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TOKYO, March 23 (Reuters) – Moderna Inc (MRNA.O) is sponsoring sumo flags in its first such promotion in Japan, as the U.S. company seeks to build on its newfound fame in COVID-19 vaccines and to fight the market share of compatriot Pfizer Inc (PFE.N).
The flags, known as kensho-hata, are held by banner bearers surrounding the sumo ring and have traditionally served as advertisements for everyday products such as vitamins, teas, juices and rice.
Moderna launched its banner on March 13 at the start of the national sport’s two-week spring tournament – a simple white design with the company name in large sumo-style red type.
“I think vaccines make us stronger and more sustainable as a society, and those two words are tied in my mind to sumo wrestlers,” Rami Suzuki, Moderna’s newly appointed representative director in Japan, told Reuters.
The promotion signals the company’s growth aspirations in Japan, which experienced Moderna through some 50 million doses of its mRNA-based COVID-19 vaccine imported last year by local partner Takeda Pharmaceutical Co Ltd ( 4502.T).
These doses accounted for less than 20% of injections in Japan’s initial double-shot inoculation push, with the bulk being the Pfizer vaccine developed with Germany’s BioNTech SE (22UAy.DE). For recall, however, the numbers balance out, with Moderna accounting for around 42%.
Last week, the government said vaccines for the fourth doses would be split almost equally between the two suppliers. He plans to get 75 million doses from Pfizer and 70 million from Moderna.
For the fourth vaccine, which is under development and will be a combination of vaccines designed for the Delta and Omicron variants of the novel coronavirus, Moderna directly owns the rights in Japan, Suzuki said.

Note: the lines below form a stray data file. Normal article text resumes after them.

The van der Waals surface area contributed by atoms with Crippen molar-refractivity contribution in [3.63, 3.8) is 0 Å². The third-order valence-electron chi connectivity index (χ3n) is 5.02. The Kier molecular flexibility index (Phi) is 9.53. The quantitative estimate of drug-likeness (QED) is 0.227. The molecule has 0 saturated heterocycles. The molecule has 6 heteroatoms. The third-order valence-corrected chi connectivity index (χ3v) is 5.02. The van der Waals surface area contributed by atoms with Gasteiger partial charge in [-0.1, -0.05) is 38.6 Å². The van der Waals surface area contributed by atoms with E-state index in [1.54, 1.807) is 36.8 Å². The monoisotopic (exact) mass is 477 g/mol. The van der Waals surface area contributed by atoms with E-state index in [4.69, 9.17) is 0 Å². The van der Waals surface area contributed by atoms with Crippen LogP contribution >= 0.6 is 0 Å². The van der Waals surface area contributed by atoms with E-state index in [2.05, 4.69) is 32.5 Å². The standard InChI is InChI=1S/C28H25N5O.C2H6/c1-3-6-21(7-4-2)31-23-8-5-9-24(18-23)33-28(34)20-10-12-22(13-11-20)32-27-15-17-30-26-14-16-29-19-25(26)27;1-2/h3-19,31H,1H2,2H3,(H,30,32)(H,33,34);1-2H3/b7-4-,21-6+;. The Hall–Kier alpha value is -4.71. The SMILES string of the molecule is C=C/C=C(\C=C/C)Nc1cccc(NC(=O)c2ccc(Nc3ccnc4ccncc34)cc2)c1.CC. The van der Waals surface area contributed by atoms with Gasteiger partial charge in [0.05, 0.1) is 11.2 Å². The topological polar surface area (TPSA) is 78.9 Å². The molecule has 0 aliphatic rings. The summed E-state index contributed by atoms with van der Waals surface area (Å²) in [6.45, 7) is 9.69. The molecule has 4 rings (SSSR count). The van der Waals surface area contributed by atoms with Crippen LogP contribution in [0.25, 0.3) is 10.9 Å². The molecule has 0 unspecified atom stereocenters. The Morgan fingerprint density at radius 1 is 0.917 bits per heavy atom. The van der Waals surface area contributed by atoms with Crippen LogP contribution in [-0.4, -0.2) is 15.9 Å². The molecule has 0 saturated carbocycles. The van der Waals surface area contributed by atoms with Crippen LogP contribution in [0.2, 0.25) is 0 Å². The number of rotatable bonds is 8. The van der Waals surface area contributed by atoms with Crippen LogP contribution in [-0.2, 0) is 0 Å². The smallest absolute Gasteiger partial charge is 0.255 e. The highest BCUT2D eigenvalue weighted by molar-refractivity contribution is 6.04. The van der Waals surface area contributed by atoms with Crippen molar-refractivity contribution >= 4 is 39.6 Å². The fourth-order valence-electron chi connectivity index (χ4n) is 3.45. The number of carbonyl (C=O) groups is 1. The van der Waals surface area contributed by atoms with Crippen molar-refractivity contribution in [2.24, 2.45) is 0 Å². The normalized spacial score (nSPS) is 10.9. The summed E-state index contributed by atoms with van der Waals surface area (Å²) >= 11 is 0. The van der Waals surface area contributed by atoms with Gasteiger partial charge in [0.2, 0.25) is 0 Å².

Takeda said it was in discussions with Moderna about distribution.
Moderna, founded in 2010 and based in Cambridge in the US state of Massachusetts, had no office in Japan until October, and Suzuki, who previously held positions at pharmaceutical companies Janssen and Eisai Co Ltd (4523. T), joined in November .
Going forward, the company plans to combine COVID-19 and flu vaccines in one go, with a possible market introduction in 2023, Suzuki said. Later, the combination vaccine could include a third respiratory syncytial virus (RSV) vaccine, she said.
The push from Japan comes as Moderna expands its presence in Asia with a plan to produce mRNA vaccines in Australia and set up four subsidiaries in Malaysia, Taiwan, Singapore and Hong Kong. Read more
It also has a vaccine production deal with South Korean drugmaker Samsung BioLogics Co Ltd (207940.KS).
Reporting by Rocky Swift; Editing by Miyoung Kim and Christopher Cushing
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